We try to understand the industry dynamics and spend a lot of time on the balance sheet, alignment of interests and price (quantitative value and/or low multiple of normalized earnings).
What kind of research do you put into selecting stocks, and sectors at large?
We rely heavily on a respected network of experts we’ve become familiar with over time. These include fellow investors, analysts, industry experts, and management of companies. A lot of reading is involved. We maintain watch lists and cross-reference ideas with proprietary screens. We spend a lot of time looking at a company’s track record and evaluating what companies do vs what they say.
Which type of investments has seen best returns in the past five years?
We’ve been pretty successful investing in the precious metals and uranium industries, both of which are gradually emerging from brutal down-cycles.
Is there one investment decision that has changed the course of your fund?
A few industry allocation decisions have played a much bigger role than anything else.
Are you optimistic about the economy in the near future? What is your personal take on the Asset Management Industry?
I believe we are very late in the cycle. Recession indicators are not flashing red yet (fed funds, credit spreads, yield curve etc.) but they are orange. The rise in interest rates, oil, and the dollar are already being felt outside the U.S. and have, historically, preceded recessions. The U.S. economy has experienced a “sugar high” with record deficit spending deep in the recovery cycle. This keeps the Fed hawkish as the Fed wants maximum ammunition to combat the inevitable bust.
The asset management industry is fat and happy. Over-regulation and distribution processes help incumbents to the detriment of new entrants. There will surely be more consolidation and a forest fire might be necessary to clear out the many undifferentiated offerings.
What trends do you expect will disrupt the asset management industry?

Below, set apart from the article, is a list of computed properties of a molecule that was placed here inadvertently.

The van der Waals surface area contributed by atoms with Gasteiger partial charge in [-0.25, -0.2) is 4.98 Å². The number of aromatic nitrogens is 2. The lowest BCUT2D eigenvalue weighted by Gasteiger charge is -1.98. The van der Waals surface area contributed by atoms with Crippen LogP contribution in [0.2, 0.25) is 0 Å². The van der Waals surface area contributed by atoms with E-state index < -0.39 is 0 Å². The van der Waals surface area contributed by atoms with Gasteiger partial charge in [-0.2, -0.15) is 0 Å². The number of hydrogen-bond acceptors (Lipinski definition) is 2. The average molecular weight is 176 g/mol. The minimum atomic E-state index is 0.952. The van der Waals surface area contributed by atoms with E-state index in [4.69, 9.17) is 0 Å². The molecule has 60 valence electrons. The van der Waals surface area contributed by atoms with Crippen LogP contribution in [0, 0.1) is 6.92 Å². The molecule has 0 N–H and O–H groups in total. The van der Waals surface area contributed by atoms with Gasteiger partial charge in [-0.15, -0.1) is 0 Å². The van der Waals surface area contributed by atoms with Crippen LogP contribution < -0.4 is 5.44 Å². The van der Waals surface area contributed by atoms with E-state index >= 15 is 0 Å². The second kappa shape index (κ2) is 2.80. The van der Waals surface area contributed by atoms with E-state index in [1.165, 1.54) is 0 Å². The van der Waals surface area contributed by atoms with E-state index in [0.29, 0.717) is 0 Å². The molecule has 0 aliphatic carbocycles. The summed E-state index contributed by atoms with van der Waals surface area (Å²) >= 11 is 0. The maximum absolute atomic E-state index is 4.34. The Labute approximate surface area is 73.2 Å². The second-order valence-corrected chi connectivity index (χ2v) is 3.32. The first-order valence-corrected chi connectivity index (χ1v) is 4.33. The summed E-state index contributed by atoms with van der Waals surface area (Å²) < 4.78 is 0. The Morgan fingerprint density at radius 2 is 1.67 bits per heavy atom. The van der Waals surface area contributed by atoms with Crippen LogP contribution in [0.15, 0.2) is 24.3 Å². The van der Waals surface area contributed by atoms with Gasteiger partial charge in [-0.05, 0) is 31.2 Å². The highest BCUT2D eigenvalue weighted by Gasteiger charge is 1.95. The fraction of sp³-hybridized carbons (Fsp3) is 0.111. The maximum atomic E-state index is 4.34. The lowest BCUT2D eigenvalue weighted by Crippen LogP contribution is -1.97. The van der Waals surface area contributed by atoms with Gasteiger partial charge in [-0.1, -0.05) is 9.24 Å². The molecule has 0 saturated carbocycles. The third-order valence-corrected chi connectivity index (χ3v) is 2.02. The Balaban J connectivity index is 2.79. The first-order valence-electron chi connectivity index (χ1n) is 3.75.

Machine learning will harvest alpha from short-term discretionary traders but the opportunity for longer-horizon approaches is alive and well. Passive will have some sort of reckoning given how much naive capital passive strategies have attracted over the past decade.
How do you see digitalization impacting the asset management industry?
“If you don’t have a digital strategy these days it’s like driving with a foggy windshield. Those competitors that have one are cruising past you on the highway.”
Today it is possible to have better technology than large firms even if you are small because of the cloud and new digital marketing offerings like Edgefolio.
Raising capital is difficult for most new hedge funds. What technologies should a new manager invest in to help with the asset raising process?
Having a CRM and/or a digitized investor relations solution like Edgefolio seems key. In particular, the ability to track investor engagement with your content can help economize and better target time spent on investor outreach.
Will word of mouth still be the main factor when bringing in new clients in 5 years?
I think so. Referrals will always play a big role. Relationships and trust really matter in this industry. One less positive aspect of this is asset owners tend to hunt in packs and over-allocate to the same managers. That won’t change. Institutional behavior is structurally pro-cyclical.
How have you overcome GDPR, MiFID II, AIFMD?
Eschler Asset Management LLP is regulated as a Small UK AIFM. We are subject to parts of both the AIFMD and MiFID II regulations but because of our size, there are exemptions. Edgefolio is a neat solution for investor relations in that potential clients need to sign up as professional and/or accredited investors and consent to being contacted under GPDR.
What’s the next area you expect to see new regulations?
I would reverse the question and ask where in future will regulation be rolled back? We seem to be pretty far on one side of the pendulum (my wishful thinking probably).
How does the fund plan to scale up its operation and what challenges do you expect to overcome?
Our first hire will be a financial analyst with a business development skillset. The big challenge we will have to overcome is probably an operational due diligence process on the part of a larger institution. We are working on preparing for that but recognize we will just have to cross that bridge when it arrives.
Where do you see an exciting opportunity to grow?
I think the best shot we have is to convert family office prospects in our own network and then attract non-profit capital in North America.
What are your personal plans in 5-10 years time?
I’d like to be running a high-performing small boutique with outstanding client experience. I have no interest in a strategy of “getting into the billion-dollar club” or modifying my approach to appeal to certain institutions. We will stay true to our philosophy and focus on adding value.
Thank you, Theron, for taking the time to talk with us. We wish you the best of luck to achieve your goals!